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MIAMI — Max Mara has fallen for Miami’s magic. The brand’s new architecture-focused boutique in the Miami Design District and sponsorship of last month’s National YoungArts Foundation’s Backyard Ball are yet another testament to the city’s rise as a crossroads for culture.

It also marks a new chapter for Max Mara. Just as it prefers understated, classic clothing, the family-owned company hasn’t been a showoff concerning its vast art collection initiated by founder Achille Maramotti. The fashion house has chosen 2015 as the year to come out of its shell Stateside, including sponsoring the opening gala of the new Whitney Museum of American Art in Manhattan.

“We’re present in many U.S. cities, but selected Miami because of Art Basel, its private art collections like the Rubells and Art Deco architecture, and it’s international,” said Luigi Maramotti, chairman of Max Mara Fashion, of the locale’s synergy with the company’s art and design-based DNA versus collecting art as a trend. “Even though Miami is young, it will be a successful market for us.”

Before he sat at a table with Jeff Koons, who received the 2015 Arison Award as part of National YoungArts Week when master teachers and alumni of the nonprofit mentor high school finalists, Maramotti spent the day touring his new neighborhood’s private collections steps from the store. His niece Maria Giulia Maramotti, North American retail director and global ambassador, was readying the bilevel, 3,325-square-foot space linked by a striking spiral staircase in cross-scratched metal and beachy oak for its opening later in the month. Though smaller in size than stores in New York, Los Angeles and Chicago, Miami’s flagship status packs in most of the firm’s lines, from Elegante to Sportmax.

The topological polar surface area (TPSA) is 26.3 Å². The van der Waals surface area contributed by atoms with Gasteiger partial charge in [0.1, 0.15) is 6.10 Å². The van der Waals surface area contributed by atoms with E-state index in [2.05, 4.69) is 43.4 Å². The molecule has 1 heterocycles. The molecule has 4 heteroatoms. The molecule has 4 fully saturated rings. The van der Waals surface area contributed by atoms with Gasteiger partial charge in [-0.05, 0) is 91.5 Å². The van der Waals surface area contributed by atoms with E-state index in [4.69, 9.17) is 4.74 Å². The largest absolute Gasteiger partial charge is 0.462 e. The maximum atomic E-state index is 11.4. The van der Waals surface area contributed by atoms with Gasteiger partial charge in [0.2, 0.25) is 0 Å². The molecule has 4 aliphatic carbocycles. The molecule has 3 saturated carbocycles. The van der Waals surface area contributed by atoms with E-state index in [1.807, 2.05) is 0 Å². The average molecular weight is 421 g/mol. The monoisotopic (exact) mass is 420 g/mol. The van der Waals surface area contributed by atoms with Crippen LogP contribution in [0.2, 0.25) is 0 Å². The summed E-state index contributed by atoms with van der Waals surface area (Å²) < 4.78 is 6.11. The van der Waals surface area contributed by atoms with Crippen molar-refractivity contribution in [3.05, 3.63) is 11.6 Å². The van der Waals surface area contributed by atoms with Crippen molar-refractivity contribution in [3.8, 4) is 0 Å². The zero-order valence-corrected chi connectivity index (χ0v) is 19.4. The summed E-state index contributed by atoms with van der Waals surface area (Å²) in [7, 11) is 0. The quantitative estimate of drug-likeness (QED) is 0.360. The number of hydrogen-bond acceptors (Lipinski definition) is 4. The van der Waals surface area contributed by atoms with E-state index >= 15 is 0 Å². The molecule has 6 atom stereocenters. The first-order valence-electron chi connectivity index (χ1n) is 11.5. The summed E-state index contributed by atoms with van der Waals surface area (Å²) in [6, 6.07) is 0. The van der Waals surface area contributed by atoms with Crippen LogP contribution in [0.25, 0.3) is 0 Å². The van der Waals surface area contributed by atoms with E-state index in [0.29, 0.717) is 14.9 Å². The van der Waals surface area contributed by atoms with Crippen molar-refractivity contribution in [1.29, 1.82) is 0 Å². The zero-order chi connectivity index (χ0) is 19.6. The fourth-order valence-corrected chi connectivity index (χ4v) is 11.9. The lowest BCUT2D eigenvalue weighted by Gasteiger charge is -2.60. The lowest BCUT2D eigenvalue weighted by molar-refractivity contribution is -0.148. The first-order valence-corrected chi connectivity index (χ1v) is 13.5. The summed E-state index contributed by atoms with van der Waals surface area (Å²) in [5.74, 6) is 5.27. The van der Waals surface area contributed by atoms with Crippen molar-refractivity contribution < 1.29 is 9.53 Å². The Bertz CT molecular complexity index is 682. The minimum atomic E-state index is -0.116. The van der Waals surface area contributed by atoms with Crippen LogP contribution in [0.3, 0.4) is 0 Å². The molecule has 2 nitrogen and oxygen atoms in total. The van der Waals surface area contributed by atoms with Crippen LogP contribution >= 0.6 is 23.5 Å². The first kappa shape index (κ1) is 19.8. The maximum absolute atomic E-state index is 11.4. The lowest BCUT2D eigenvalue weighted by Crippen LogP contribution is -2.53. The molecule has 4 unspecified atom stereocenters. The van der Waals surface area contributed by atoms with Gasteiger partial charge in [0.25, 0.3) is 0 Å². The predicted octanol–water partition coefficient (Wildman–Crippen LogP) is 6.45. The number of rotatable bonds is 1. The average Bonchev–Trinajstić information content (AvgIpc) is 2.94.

“This location is getting all our special fashion pieces,” she said, comparing its assortment to that of New York’s Madison Avenue, with the exception of tailored suits. “There will be tropical colors like a bright blue and gray double cashmere coat and prints like resort’s kangaroo pencil skirt.”

Sans historic building codes, Duccio Grassi architects had free reign. Natural light filters through the tall facade’s white geometric screen into an upstairs salon with Murano glass tables, a B&B velvet sofa and Golran rug in watery blues. Metallic inserts in wood walls, an exclusive design detail, gleam from a muted palette and materials, including the handbag and jewelry section’s adjustable wall panels that are upholstered in taupe microfiber sourced from Kvadrat.

“Miami needs a little flash,” she said.

The front half of the first floor is dedicated to exhibitions of works by emerging artists and Max Mara fashions such as the Heritage Project, the inaugural installation and first North American stop for the story of the company’s iconic coats dating from the 1950s to last year. The multimedia, interactive display features camel wool coats and an outfit by Karl Lagerfeld, as well as sketches by Anne Marie Beretta and photographs by Richard Avedon.

“Unlike our other Florida stores in Naples and Palm Beach, Miami is our place to experiment and reach an arty, young professional,” said Maria Giulia Maramotti, who’s collaborating on an in-store art show and college scholarship for a student from the nearby Design and Architecture Senior High with YoungArts. “We’re used to mentoring young creative people, like our cutting and sewing internships in Italy, so this project was a no-brainer.”

They’re also already in talks about staging a fashion show for resort 2016 at YoungArts’ campus in the former Bacardi headquarters in November. The strategic push differs greatly from when Max Mara operated under the radar during its 15-year run at Bal Harbour Shops. “There’s a real buzz here now. Our clients are excited we’re back,” she said.

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